Uncompensated Care Crushing Hospital Finances, Threatening America’s Healthcare
Marcy Marquis, CRCP-P, maxRTE Client Services Manager
The seemingly unstoppable growth of uncompensated care is a weighty financial burden borne by hospitals, threatening the long-term survival of these organizations and risking access to healthcare in the U.S. Digital solutions can lead the way back toward healthy financials.
From bad to worse
Uncompensated care has been on a growth trajectory over the past two decades, totaling more than $660 billion, according to the American Hospital Association. And this does not include figures from the COVID-19 pandemic that consumed much of 2020.1
In 2019 (the most recent year included in AHA’s data) 5,141 of the nation’s hospitals incurred $41.61 billion in uncompensated care costs, down from their peak $46.8 billion in 2013 but __% higher than 2015’s 36.1 billion, the lowest they’d been since 2007.2
Insult on top of injury
Six months ago, consulting firm Kaufman Hall’s survey of hospital executives and financial leaders revealed that 40% of hospitals experienced increases in bad debt, uncompensated care, and self-pay patients since the start of the pandemic. About 38% of hospital leaders also reported a lower percentage of privately insured patients who typically bring in higher revenue than public insured patients.
One-third of respondents saw operating margin decline more than 100% in the second quarter of 2020 compared to the same period the previous year. More than one in five hospital executives also reported expense increases of more than 50 percent, with the greatest percentage increase in expenses being for and nursing staff labor.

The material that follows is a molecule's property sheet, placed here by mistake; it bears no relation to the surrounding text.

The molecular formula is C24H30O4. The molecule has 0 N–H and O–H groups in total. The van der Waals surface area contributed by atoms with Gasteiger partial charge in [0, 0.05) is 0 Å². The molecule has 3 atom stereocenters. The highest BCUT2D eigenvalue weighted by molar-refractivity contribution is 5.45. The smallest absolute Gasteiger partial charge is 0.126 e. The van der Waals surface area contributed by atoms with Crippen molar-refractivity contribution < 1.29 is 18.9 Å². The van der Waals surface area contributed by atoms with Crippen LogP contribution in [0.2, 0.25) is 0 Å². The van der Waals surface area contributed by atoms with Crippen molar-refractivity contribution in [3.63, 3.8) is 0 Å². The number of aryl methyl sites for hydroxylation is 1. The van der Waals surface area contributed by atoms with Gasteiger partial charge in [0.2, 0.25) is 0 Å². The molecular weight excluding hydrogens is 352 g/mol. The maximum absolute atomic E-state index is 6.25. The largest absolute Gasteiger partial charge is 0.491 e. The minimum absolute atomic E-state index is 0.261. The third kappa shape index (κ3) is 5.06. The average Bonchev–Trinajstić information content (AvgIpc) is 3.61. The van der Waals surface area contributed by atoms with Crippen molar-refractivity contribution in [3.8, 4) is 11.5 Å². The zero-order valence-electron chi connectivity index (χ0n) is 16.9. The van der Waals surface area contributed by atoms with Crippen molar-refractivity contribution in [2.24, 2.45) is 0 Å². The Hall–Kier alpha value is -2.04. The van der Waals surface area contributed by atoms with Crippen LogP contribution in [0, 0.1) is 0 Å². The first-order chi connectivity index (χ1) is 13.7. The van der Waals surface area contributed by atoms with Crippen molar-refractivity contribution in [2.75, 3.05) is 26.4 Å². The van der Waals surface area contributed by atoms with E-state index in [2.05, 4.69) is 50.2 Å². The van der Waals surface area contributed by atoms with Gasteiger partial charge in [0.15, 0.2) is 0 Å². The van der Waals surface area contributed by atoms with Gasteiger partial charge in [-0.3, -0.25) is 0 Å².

What’s more, the decline and lethargic recovery in clinical volume darkens the financial picture. People without insurance as well as those who are wary of COVID are delaying care.
The uninsured who can’t afford the costs of needed care often results in uncompensated care. The Washington, DC-based think tank Urban Institute forecasted that uninsured population would increase by 10 percent through the end of 20203 as working-age adults continue to face job and coverage disruptions because of the pandemic.
Digitization is a light helping healthcare providers struggling to mitigate the financial collision between falling margins and growing expenses. Telehealth adoption is one of those positive impacts the pandemic has had on clinical operations. More than half of surveyed executives said the number of telehealth visits has increased by more than 100% since the start of the pandemic. Looking forward, 30% reported that they do not face any of the common barriers to telehealth adoption, such as patient participation.
The fallout from waning margins has led many revenue cycle managers to turn toward technology and automation tools to recover financially from COVID-19. Eighty-one percent of CFOs and senior leaders surveyed by Black Book4said there was an absolute and immediate need for digital transformations for the long-term survival of their organizations.
As a result, providers are urgently seeking opportunities for digital transformations to capture all revenue through software solutions—in particular those with the power to prevent insurance denials, accelerate the revenue cycle, and recuperate uncompensated care.
If you’re looking for tools that confirm insurance eligibility and locate insurance for patients who are unaware of coverage they may be eligible for, this chart compares available options.
Want more information? To schedule a 30-minute demo or submit a no-charge, no-obligation test file, call 855-954-2120 or visit https://maxrte.com/demo/
1, 2 Healthcare Finance, 1/22/2021
3 RevCycle Intelligence, 7/22/2020
4 Healthcare Finance, 6/9/2020